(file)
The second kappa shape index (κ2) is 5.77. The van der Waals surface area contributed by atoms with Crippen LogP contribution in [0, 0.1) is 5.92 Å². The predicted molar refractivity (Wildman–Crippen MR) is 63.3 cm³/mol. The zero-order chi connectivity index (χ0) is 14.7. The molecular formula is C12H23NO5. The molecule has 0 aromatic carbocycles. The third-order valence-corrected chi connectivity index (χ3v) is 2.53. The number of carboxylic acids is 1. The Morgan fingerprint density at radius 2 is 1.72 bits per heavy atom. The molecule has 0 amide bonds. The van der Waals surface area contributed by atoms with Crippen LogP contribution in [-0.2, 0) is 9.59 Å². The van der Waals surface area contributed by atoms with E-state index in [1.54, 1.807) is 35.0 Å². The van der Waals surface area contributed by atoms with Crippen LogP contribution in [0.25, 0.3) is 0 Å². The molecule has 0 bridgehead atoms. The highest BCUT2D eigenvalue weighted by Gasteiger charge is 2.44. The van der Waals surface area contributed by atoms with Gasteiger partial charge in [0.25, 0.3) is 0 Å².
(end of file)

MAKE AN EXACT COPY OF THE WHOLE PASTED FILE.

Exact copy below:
The second kappa shape index (κ2) is 5.77. The van der Waals surface area contributed by atoms with Crippen LogP contribution in [0, 0.1) is 5.92 Å². The predicted molar refractivity (Wildman–Crippen MR) is 63.3 cm³/mol. The zero-order chi connectivity index (χ0) is 14.7. The molecular formula is C12H23NO5. The molecule has 0 aromatic carbocycles. The third-order valence-corrected chi connectivity index (χ3v) is 2.53. The number of carboxylic acids is 1. The Morgan fingerprint density at radius 2 is 1.72 bits per heavy atom. The molecule has 0 amide bonds. The van der Waals surface area contributed by atoms with Crippen LogP contribution in [-0.2, 0) is 9.59 Å². The van der Waals surface area contributed by atoms with E-state index in [1.54, 1.807) is 35.0 Å². The van der Waals surface area contributed by atoms with Crippen LogP contribution in [0.25, 0.3) is 0 Å². The molecule has 0 bridgehead atoms. The highest BCUT2D eigenvalue weighted by Gasteiger charge is 2.44. The van der Waals surface area contributed by atoms with Gasteiger partial charge in [0.25, 0.3) is 0 Å².